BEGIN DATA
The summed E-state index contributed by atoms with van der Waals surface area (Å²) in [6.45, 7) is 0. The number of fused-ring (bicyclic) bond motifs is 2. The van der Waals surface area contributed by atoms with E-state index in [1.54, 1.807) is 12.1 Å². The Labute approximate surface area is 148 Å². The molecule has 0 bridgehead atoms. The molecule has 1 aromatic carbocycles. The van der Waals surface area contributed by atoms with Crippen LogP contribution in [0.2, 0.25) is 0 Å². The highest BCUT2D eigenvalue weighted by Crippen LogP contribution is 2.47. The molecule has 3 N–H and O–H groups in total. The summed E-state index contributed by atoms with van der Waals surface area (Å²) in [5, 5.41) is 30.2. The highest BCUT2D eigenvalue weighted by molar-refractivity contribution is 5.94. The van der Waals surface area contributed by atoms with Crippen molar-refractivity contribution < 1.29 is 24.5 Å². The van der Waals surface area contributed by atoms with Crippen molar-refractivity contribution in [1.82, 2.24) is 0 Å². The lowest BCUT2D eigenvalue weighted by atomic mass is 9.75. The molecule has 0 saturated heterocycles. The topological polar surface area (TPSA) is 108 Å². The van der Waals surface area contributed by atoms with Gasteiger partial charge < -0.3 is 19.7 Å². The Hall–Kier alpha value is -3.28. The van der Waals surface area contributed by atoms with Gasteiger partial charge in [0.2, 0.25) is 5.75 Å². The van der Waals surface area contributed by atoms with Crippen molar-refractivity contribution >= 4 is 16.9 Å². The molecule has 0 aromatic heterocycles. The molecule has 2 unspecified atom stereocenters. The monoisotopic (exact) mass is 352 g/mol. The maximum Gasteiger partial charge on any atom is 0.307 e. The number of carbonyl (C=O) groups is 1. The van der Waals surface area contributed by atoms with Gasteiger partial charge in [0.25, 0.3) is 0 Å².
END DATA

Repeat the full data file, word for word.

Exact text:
The summed E-state index contributed by atoms with van der Waals surface area (Å²) in [6.45, 7) is 0. The number of fused-ring (bicyclic) bond motifs is 2. The van der Waals surface area contributed by atoms with E-state index in [1.54, 1.807) is 12.1 Å². The Labute approximate surface area is 148 Å². The molecule has 0 bridgehead atoms. The molecule has 1 aromatic carbocycles. The van der Waals surface area contributed by atoms with Crippen LogP contribution in [0.2, 0.25) is 0 Å². The highest BCUT2D eigenvalue weighted by Crippen LogP contribution is 2.47. The molecule has 3 N–H and O–H groups in total. The summed E-state index contributed by atoms with van der Waals surface area (Å²) in [5, 5.41) is 30.2. The highest BCUT2D eigenvalue weighted by molar-refractivity contribution is 5.94. The van der Waals surface area contributed by atoms with Crippen molar-refractivity contribution < 1.29 is 24.5 Å². The van der Waals surface area contributed by atoms with Crippen molar-refractivity contribution in [1.82, 2.24) is 0 Å². The lowest BCUT2D eigenvalue weighted by atomic mass is 9.75. The molecule has 0 saturated heterocycles. The topological polar surface area (TPSA) is 108 Å². The van der Waals surface area contributed by atoms with Gasteiger partial charge < -0.3 is 19.7 Å². The Hall–Kier alpha value is -3.28. The van der Waals surface area contributed by atoms with Gasteiger partial charge in [0.2, 0.25) is 5.75 Å². The van der Waals surface area contributed by atoms with Crippen molar-refractivity contribution >= 4 is 16.9 Å². The molecule has 0 aromatic heterocycles. The molecule has 2 unspecified atom stereocenters. The monoisotopic (exact) mass is 352 g/mol. The maximum Gasteiger partial charge on any atom is 0.307 e. The number of carbonyl (C=O) groups is 1. The van der Waals surface area contributed by atoms with Gasteiger partial charge in [0.25, 0.3) is 0 Å².